Graduate Student Wants to Help Children in Third-World Countries

Osekhodion Alli
"I hope to create a foundation for impoverished and marginalized children from around the world," says Ose Alli, a graduate student at ENMU.

Graduate Student Wants to Help Children in Third-World Countries

Osekhodion "Ose" Alli, a graduate student at Eastern New Mexico University, has innovative plans for education in other countries.

Ose is pursuing a master's degree in communication. His expected graduation date is fall 2018.

"I want to take on a business sporting role in the future to help influence and inspire generations of youngsters to strive for excellence," said Ose who is from London, England.

"I hope to create a foundation for impoverished and marginalized children from around the world, to give them a quality education and to teach them about the essence of life as well as share the Gospel of Jesus with them. I want to travel the world and use the knowledge and information I have accumulated to create business start ups specifically in third-world countries."

"I intend to start this hopefully in Africa and then expand and go global. We live in a global village after all. If I achieve that God willing, then I can rest. Until then every day is a beautiful grind and a wonderful struggle."

After transferring from Gannon University in Pennsylvania, Ose decided between universities from Utah, New Mexico, Massachusetts, New York and Florida.

He was drawn to ENMU with the opportunity to play soccer and found that there was something within the community that seemed special. "I had peace when I committed," he added.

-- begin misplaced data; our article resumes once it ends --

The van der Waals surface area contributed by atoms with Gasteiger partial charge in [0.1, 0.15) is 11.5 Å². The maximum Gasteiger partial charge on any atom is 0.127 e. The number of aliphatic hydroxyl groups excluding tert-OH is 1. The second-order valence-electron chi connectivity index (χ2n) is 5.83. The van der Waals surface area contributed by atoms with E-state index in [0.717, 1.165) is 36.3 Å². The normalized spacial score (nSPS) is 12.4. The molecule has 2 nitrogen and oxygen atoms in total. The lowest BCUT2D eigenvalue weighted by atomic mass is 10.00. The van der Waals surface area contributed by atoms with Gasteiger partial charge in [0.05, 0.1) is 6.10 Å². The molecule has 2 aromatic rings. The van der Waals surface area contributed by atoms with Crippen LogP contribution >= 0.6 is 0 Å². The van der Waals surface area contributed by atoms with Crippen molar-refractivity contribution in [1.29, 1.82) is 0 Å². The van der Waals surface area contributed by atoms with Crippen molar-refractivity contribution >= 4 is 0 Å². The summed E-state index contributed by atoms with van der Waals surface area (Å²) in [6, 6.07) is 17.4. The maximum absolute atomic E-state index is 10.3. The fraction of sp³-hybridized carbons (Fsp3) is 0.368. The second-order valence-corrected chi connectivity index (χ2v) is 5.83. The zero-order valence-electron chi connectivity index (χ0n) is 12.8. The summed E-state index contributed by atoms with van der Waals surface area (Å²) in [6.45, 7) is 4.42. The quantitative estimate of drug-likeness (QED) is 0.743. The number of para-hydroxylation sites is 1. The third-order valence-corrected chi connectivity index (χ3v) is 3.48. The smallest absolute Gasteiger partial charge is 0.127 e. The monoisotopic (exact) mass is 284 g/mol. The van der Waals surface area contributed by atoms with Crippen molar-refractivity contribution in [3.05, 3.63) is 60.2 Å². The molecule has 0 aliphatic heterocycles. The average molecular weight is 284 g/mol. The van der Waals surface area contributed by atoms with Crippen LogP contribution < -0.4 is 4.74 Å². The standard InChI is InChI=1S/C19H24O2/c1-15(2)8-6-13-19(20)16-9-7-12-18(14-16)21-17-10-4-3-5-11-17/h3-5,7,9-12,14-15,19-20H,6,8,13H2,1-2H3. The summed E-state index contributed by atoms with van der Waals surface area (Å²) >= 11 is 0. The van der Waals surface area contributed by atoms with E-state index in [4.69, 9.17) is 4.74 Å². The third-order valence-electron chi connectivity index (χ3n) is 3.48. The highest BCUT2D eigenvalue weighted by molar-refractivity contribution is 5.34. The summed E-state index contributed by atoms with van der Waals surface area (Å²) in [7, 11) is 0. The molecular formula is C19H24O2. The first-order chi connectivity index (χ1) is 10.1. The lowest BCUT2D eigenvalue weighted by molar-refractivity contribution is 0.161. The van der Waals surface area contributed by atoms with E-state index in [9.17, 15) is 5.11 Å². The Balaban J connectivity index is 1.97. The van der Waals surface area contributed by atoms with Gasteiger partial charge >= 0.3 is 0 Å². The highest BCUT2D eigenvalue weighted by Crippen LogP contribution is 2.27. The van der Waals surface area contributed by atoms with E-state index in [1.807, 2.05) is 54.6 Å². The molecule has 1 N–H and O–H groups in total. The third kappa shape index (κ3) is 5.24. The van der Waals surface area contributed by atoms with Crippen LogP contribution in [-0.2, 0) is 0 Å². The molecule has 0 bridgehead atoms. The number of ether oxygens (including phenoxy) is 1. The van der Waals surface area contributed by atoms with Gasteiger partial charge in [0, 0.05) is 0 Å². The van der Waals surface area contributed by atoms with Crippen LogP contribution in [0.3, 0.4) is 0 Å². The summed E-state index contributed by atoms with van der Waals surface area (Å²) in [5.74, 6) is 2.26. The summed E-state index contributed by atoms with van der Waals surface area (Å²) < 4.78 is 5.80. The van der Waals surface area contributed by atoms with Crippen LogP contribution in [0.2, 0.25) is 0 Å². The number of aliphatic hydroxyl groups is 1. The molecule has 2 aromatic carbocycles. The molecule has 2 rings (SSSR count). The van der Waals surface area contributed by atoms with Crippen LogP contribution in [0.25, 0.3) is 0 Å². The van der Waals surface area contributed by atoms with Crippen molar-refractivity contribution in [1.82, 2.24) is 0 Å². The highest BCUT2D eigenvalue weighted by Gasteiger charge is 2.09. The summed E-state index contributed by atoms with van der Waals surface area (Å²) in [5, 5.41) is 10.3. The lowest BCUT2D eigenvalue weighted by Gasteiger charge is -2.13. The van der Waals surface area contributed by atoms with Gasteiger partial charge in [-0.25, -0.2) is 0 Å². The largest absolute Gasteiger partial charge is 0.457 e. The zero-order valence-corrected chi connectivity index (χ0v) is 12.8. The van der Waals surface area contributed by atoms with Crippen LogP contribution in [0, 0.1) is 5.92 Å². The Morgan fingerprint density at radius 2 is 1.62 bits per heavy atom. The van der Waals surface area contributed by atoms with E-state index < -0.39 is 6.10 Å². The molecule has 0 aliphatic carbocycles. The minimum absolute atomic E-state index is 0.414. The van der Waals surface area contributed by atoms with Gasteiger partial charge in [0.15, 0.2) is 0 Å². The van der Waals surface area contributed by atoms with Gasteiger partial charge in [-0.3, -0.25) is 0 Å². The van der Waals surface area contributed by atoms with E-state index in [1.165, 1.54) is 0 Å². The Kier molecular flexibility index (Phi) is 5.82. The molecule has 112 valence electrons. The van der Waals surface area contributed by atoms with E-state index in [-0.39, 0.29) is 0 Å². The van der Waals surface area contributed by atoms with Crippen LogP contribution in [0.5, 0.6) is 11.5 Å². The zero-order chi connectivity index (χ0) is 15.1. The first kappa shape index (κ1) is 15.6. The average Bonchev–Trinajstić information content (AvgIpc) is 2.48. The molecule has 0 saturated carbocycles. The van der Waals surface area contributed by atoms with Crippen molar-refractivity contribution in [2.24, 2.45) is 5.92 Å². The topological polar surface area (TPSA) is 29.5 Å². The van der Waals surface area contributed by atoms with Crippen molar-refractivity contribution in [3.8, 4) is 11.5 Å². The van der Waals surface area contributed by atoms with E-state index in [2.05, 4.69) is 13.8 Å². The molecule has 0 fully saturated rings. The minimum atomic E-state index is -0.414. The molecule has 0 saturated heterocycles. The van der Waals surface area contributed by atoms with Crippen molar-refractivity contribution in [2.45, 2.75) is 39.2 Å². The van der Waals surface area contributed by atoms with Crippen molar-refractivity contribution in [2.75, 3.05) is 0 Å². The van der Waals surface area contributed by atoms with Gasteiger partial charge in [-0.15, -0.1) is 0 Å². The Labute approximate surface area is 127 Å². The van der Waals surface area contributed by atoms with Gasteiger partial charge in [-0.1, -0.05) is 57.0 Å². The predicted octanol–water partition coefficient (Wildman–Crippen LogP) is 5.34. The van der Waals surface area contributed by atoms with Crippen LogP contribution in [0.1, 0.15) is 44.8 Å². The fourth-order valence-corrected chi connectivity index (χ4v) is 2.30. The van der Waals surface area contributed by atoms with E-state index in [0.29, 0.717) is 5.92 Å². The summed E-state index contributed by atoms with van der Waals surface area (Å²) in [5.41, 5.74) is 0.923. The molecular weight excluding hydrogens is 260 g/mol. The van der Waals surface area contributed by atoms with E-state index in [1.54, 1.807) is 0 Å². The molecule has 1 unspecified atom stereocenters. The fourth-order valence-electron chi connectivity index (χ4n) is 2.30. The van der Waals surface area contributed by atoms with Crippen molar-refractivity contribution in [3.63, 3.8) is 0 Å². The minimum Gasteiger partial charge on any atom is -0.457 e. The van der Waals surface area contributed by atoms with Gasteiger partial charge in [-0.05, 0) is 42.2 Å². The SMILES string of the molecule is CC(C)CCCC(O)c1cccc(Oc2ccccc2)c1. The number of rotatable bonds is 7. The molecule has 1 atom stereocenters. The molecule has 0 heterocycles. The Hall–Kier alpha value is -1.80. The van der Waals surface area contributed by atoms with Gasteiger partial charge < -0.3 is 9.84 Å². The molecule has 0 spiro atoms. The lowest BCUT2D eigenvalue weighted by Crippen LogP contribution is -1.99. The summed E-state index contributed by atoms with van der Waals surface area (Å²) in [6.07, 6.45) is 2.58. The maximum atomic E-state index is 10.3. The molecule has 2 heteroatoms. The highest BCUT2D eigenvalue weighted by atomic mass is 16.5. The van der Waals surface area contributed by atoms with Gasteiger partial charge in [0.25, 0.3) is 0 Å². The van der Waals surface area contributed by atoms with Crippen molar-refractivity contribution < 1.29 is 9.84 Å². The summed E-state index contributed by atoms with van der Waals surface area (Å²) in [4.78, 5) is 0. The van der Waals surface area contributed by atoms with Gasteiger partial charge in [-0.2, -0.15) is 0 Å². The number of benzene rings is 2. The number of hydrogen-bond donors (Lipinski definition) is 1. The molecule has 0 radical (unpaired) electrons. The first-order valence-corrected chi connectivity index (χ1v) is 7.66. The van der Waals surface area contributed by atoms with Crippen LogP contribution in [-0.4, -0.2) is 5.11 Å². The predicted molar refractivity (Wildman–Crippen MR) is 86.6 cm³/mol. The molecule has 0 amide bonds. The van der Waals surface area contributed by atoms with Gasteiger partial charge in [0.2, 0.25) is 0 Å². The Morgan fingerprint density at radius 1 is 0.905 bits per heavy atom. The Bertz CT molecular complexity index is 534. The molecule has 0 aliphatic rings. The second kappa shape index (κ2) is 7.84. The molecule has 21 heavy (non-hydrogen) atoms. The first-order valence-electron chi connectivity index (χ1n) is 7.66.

Ose is currently a resident's assistant at ENMU's Guadalupe Hall. He has played for the men's soccer team as a defender for four years.

He is currently the president of International Affairs and a member of Multicultural Affairs at ENMU. He has had opportunities to volunteer in food drives with the men's soccer team helping local churches to distribute food to the community.

He is an intern at the Wesley Foundation on campus. He also participates in the Baptist Student Union Christian Challenge for the music team.

Ose encourages students at Eastern to "express yourself, be you. Don't lose your identity, authenticity and uniqueness."

He illustrates learning as a "powerful tool" and reminds his fellow Greyhounds that education is a beneficial experience to life.

"Develop your own research and think global. Don't think small, think big! Be the solution," he added.

Ose dreams of traveling the world. He wants to impact local communities by applying his knowledge and what he has learned to create "business start-ups" in third-world countries.

Professors like Dr. Robert Schneider, Geni Flores, Dr. Sue Stockly, Dr. Jean-Marc Gandonou, Debra Stone and Dr. Patricia Dobson have guided Ose in his study of both communication and business. He considers them to be "fantastic human beings."

His favorite place on the ENMU campus is the gazebo. "I will just sit on surrounding benches and think about life," said Ose.

One of his favorite courses was "Organizational Development" with Dr. Schneider because it "opened my eyes, mind and brain to a plethora of things regarding the structure of life, team spirit in a business organization or even athletics and also sheer and selfless leadership."

His favorite part of being a Greyhound is "just having the opportunity to do life with the many people I come across on campus. It's great. Once a Greyhound; always a Greyhound."